Goodbye Clutch – Hello Tote, Preferably One with Wheels to Carry All My Essentials
Woman's dress, Europe, white cotton plain weave (muslin) with cutwork and cotton embroidery, c. 1830 Bonnet, Europe, straw with silk-ribbon trim, c. 1830 Bag (reticule), France, 1800-1825, silk plain weave with sequins and silk embroidery Pair of shoes, France, 1830-1840, silk satin and leather. Los Angeles County Museum of Art Library image
I have the greatest collection of cute clutch bags — sparkly ones festooned with sequins or rhinestones for festive evenings; leather ones in rainbow hues to match various outfits for outings to the movies, the grocery store, or a restaurant; and even a couple of little canvas ones for the beach. I just used to throw in a lipstick, a credit card, some tissues, and a couple of bucks, and I was set to go anywhere. Not any more.
These days, my list of necessities has expanded exponentially. No more cute clutches. I now need a roomy tote bag, preferably one with wheels, to carry all my essentials.
First, of course, comes the cell phone. Before, my only phone stayed at home, anchored to a wall. Today, God forbid I'm not available to the world at large 24/7. I also like to take my tablet with me in case I get an uncontrollable urge to surf the net or check out a restaurant review. I could do this on my phone, but the tiny buttons and tinier print make this all but impossible.
Hermes Birkin tote
Speaking of which, the essential eye wear I must now carry is very space-consuming. Sun glasses, reading glasses, distance glasses. I thought cataract surgery would eliminate all these problems. I thought wrong.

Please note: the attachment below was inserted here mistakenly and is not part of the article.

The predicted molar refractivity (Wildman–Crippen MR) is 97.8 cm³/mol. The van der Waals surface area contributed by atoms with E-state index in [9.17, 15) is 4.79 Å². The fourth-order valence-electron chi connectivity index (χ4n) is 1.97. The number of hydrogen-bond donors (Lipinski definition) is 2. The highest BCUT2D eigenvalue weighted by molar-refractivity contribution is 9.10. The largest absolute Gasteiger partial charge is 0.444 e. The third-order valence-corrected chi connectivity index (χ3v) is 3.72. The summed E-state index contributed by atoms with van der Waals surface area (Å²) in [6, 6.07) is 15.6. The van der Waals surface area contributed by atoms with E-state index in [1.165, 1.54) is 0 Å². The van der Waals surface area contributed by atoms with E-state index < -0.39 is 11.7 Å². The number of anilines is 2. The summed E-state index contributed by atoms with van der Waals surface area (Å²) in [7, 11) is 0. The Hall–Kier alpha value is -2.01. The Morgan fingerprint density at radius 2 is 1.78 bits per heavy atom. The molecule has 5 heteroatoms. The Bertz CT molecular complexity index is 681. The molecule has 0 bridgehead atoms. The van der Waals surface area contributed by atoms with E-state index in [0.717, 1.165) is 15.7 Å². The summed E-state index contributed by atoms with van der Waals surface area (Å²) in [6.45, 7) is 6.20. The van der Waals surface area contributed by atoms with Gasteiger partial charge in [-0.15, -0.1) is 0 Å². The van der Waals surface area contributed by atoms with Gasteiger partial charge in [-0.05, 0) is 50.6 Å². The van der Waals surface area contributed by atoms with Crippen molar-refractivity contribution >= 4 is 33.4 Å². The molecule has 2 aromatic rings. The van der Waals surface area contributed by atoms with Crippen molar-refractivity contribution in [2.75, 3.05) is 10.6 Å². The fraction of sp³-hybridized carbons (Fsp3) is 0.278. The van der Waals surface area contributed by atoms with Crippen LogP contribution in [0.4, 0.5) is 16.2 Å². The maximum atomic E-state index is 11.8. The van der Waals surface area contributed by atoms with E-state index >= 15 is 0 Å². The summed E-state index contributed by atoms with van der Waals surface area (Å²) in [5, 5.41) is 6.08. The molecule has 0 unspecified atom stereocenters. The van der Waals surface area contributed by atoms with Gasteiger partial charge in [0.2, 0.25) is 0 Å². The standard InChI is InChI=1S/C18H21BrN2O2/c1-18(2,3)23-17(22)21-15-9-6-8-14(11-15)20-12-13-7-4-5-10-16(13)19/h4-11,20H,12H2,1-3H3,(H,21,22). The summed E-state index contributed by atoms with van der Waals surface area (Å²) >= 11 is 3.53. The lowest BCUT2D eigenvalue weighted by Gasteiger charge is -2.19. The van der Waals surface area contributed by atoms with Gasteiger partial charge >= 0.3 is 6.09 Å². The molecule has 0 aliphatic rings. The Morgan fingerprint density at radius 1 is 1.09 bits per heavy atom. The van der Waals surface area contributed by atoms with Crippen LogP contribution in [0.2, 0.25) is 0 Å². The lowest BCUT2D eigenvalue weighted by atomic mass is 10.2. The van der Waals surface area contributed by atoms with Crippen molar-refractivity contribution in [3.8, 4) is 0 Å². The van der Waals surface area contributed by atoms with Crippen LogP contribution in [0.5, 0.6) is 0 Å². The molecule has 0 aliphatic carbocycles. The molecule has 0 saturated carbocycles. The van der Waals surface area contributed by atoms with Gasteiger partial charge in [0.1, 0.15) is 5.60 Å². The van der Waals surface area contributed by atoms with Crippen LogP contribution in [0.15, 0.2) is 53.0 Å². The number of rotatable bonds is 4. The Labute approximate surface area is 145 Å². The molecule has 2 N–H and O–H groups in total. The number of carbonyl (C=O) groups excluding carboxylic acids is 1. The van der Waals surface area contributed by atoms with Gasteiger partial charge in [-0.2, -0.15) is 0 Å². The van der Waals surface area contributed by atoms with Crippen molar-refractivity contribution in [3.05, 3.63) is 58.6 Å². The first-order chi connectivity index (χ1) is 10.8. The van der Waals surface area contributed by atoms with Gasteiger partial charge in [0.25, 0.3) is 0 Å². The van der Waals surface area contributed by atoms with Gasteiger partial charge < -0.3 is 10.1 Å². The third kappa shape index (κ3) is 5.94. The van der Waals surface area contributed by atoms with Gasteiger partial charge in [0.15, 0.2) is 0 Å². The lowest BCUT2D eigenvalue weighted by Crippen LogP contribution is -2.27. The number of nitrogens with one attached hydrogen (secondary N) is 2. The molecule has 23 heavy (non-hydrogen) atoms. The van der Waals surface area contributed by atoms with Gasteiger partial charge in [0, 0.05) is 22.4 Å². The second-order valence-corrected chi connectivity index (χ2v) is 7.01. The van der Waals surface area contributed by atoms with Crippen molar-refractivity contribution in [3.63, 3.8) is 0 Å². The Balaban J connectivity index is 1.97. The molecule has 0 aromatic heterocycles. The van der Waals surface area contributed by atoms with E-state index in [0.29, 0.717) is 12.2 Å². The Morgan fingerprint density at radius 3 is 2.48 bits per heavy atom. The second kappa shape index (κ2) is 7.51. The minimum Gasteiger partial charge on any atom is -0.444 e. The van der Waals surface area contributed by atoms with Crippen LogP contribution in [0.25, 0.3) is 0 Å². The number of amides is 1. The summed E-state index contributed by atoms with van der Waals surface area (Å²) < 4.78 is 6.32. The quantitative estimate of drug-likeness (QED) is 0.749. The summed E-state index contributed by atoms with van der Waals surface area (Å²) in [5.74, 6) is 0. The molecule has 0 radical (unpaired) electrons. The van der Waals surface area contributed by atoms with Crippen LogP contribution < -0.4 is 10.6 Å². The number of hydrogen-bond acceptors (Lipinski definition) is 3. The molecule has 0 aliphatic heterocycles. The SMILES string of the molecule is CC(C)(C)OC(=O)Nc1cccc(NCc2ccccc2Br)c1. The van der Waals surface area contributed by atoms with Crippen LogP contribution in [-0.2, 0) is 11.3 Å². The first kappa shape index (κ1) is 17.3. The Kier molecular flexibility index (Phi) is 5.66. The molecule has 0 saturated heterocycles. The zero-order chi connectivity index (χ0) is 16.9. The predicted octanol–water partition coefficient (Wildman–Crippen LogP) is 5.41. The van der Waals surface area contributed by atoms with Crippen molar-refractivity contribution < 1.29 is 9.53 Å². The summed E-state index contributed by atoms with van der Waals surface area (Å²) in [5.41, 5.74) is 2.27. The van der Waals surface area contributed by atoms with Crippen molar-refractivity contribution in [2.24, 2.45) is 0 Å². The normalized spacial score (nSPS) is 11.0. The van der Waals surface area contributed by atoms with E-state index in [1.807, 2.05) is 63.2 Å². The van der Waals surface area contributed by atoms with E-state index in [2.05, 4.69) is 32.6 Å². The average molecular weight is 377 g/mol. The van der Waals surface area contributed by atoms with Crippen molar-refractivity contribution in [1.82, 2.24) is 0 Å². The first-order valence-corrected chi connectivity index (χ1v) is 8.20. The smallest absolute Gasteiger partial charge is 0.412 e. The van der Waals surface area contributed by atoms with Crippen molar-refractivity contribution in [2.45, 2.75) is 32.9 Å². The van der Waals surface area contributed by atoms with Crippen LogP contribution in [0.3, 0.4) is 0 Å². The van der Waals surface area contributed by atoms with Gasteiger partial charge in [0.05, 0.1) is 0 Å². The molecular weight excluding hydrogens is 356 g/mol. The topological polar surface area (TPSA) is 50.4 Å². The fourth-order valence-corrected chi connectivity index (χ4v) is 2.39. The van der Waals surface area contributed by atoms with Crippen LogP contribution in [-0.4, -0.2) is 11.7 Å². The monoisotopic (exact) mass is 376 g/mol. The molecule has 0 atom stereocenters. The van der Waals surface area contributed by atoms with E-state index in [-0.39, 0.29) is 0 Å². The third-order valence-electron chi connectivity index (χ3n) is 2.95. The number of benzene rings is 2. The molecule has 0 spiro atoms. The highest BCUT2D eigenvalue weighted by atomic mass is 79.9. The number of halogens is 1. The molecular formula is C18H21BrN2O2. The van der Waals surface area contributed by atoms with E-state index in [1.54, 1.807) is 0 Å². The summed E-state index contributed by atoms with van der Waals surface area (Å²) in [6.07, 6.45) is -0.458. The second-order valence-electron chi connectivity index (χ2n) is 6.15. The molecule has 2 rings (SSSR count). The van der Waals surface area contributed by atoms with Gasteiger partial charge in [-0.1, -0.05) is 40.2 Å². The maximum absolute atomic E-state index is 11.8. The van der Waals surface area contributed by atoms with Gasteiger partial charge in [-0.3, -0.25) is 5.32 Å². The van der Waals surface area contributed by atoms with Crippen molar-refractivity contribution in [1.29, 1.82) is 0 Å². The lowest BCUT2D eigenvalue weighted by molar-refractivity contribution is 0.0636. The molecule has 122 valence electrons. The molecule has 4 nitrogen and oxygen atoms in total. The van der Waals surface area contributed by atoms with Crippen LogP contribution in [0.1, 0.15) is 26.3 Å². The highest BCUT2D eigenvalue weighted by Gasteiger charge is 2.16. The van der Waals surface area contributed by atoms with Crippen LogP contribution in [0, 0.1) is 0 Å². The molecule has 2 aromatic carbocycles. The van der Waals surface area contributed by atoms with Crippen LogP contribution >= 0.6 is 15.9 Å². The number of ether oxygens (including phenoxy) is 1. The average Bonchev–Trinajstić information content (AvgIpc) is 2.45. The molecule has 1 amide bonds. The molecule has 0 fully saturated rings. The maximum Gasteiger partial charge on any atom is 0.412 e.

Then there are all the separate containers of pills to be taken at various times of the day — blood pressure meds (four different ones!), thyroid pills, probiotics, pain killers for the creaky knees and shoulders, and vitamin supplements to help prevent every possible malady, plus sleeping pills for overnight jaunts. (When did I develop insomnia?)
In addition, I can't forget Dramamine in case of car sickness, and Tums for the tummy, because I never know when acid indigestion will strike. Oh, and a roll of Lifesavers to cancel out the taste of the Tums. But at least I don’t need an Epi-pen or a sinus inhaler — yet. I do, however, need corn plasters and bunion supports, as well as panty liners (just in case).
I also now carry enough paperwork to choke the proverbial horse: A list of all the afore-mentioned medications, phone numbers of my emergency contacts (you never know — that's why they’re called "emergency" contacts), doctors' phone numbers, medical insurance information, and a copy of my living will (like I said, you never know). I should put all of this on my cell phone or tablet; but though I'm "with it" enough to own both (hey — that's very unusual for my age), I'm not comfortable enough to trust them. They're too new-fangled. I still need hard copies of everything.
But wait! There’s more! In case the corn plasters and bunion supports don't work, I like to have a pair of sneakers with me to insure that I’ll be able to walk at least from the car to my door at the end of the day.
Which reminds me of the final item — a collapsible cane, to keep me from doing so.
Yes, I'm afraid the day of the carefree clutch is over for me. I'm selling my collection next Saturday if you’re interested. Please ring the doorbell several times. My hearing isn't what it used to be.
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